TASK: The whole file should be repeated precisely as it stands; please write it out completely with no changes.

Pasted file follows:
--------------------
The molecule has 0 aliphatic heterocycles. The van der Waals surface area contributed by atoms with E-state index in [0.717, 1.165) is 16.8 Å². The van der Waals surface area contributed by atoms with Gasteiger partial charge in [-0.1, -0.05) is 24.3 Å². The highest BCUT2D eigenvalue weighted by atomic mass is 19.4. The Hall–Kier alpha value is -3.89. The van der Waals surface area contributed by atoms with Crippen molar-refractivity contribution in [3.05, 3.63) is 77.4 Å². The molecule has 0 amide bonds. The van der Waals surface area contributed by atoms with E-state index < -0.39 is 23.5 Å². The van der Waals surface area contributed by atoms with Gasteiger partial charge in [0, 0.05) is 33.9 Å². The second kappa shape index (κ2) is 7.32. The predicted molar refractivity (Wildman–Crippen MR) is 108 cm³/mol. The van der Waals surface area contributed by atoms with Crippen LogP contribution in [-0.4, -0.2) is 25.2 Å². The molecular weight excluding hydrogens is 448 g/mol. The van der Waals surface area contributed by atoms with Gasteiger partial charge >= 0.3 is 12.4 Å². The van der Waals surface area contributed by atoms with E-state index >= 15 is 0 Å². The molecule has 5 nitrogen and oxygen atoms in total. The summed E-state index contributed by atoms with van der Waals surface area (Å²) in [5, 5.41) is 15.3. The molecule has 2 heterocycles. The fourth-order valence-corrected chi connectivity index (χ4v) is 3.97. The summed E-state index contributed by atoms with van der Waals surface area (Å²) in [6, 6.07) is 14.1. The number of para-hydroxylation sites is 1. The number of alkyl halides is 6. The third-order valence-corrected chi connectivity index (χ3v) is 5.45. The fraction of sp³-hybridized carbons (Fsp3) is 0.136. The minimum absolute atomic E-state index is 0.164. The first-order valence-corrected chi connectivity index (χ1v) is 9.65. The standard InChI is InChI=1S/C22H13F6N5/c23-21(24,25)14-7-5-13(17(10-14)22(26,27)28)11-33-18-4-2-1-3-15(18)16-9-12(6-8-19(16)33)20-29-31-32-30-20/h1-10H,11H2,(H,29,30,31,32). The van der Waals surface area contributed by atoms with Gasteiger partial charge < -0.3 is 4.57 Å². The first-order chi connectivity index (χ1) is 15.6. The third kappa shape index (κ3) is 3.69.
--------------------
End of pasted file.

The molecule has 0 aliphatic heterocycles. The van der Waals surface area contributed by atoms with E-state index in [0.717, 1.165) is 16.8 Å². The van der Waals surface area contributed by atoms with Gasteiger partial charge in [-0.1, -0.05) is 24.3 Å². The highest BCUT2D eigenvalue weighted by atomic mass is 19.4. The Hall–Kier alpha value is -3.89. The van der Waals surface area contributed by atoms with Crippen molar-refractivity contribution in [3.05, 3.63) is 77.4 Å². The molecule has 0 amide bonds. The van der Waals surface area contributed by atoms with E-state index < -0.39 is 23.5 Å². The van der Waals surface area contributed by atoms with Gasteiger partial charge in [0, 0.05) is 33.9 Å². The second kappa shape index (κ2) is 7.32. The predicted molar refractivity (Wildman–Crippen MR) is 108 cm³/mol. The van der Waals surface area contributed by atoms with Crippen LogP contribution in [-0.4, -0.2) is 25.2 Å². The molecular weight excluding hydrogens is 448 g/mol. The van der Waals surface area contributed by atoms with Gasteiger partial charge >= 0.3 is 12.4 Å². The van der Waals surface area contributed by atoms with E-state index >= 15 is 0 Å². The molecule has 5 nitrogen and oxygen atoms in total. The summed E-state index contributed by atoms with van der Waals surface area (Å²) in [5, 5.41) is 15.3. The molecule has 2 heterocycles. The fourth-order valence-corrected chi connectivity index (χ4v) is 3.97. The summed E-state index contributed by atoms with van der Waals surface area (Å²) in [6, 6.07) is 14.1. The number of para-hydroxylation sites is 1. The number of alkyl halides is 6. The third-order valence-corrected chi connectivity index (χ3v) is 5.45. The fraction of sp³-hybridized carbons (Fsp3) is 0.136. The minimum absolute atomic E-state index is 0.164. The first-order valence-corrected chi connectivity index (χ1v) is 9.65. The standard InChI is InChI=1S/C22H13F6N5/c23-21(24,25)14-7-5-13(17(10-14)22(26,27)28)11-33-18-4-2-1-3-15(18)16-9-12(6-8-19(16)33)20-29-31-32-30-20/h1-10H,11H2,(H,29,30,31,32). The van der Waals surface area contributed by atoms with Gasteiger partial charge < -0.3 is 4.57 Å². The first-order chi connectivity index (χ1) is 15.6. The third kappa shape index (κ3) is 3.69.